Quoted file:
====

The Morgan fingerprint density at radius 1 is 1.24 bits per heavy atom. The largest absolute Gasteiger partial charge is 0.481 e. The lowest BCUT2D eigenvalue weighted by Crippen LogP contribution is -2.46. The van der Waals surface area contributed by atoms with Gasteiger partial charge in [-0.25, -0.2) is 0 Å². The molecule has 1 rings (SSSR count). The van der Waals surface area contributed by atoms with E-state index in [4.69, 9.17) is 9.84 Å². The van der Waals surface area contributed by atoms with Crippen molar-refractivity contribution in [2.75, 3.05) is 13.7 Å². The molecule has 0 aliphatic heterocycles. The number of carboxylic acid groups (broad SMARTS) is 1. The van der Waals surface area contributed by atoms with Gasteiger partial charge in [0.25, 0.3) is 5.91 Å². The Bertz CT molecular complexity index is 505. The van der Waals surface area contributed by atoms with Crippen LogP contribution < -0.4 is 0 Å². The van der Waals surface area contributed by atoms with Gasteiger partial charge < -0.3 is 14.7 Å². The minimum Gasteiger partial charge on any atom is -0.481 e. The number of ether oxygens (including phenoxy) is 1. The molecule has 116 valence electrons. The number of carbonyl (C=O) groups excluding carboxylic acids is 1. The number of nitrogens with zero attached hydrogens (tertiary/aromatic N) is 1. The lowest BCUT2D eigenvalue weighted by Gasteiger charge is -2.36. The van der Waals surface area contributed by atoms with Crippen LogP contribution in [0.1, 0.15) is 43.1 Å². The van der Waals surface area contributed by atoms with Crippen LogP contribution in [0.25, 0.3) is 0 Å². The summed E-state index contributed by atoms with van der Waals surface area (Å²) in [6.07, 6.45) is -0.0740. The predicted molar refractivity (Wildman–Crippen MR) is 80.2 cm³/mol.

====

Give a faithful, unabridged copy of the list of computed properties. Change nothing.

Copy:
The Morgan fingerprint density at radius 1 is 1.24 bits per heavy atom. The largest absolute Gasteiger partial charge is 0.481 e. The lowest BCUT2D eigenvalue weighted by Crippen LogP contribution is -2.46. The van der Waals surface area contributed by atoms with Gasteiger partial charge in [-0.25, -0.2) is 0 Å². The molecule has 1 rings (SSSR count). The van der Waals surface area contributed by atoms with E-state index in [4.69, 9.17) is 9.84 Å². The van der Waals surface area contributed by atoms with Crippen molar-refractivity contribution in [2.75, 3.05) is 13.7 Å². The molecule has 0 aliphatic heterocycles. The number of carboxylic acid groups (broad SMARTS) is 1. The van der Waals surface area contributed by atoms with Gasteiger partial charge in [0.25, 0.3) is 5.91 Å². The Bertz CT molecular complexity index is 505. The van der Waals surface area contributed by atoms with Crippen LogP contribution < -0.4 is 0 Å². The van der Waals surface area contributed by atoms with Gasteiger partial charge < -0.3 is 14.7 Å². The minimum Gasteiger partial charge on any atom is -0.481 e. The number of ether oxygens (including phenoxy) is 1. The molecule has 116 valence electrons. The number of carbonyl (C=O) groups excluding carboxylic acids is 1. The number of nitrogens with zero attached hydrogens (tertiary/aromatic N) is 1. The lowest BCUT2D eigenvalue weighted by Gasteiger charge is -2.36. The van der Waals surface area contributed by atoms with Crippen LogP contribution in [0.1, 0.15) is 43.1 Å². The van der Waals surface area contributed by atoms with Crippen LogP contribution in [0.25, 0.3) is 0 Å². The summed E-state index contributed by atoms with van der Waals surface area (Å²) in [6.07, 6.45) is -0.0740. The predicted molar refractivity (Wildman–Crippen MR) is 80.2 cm³/mol.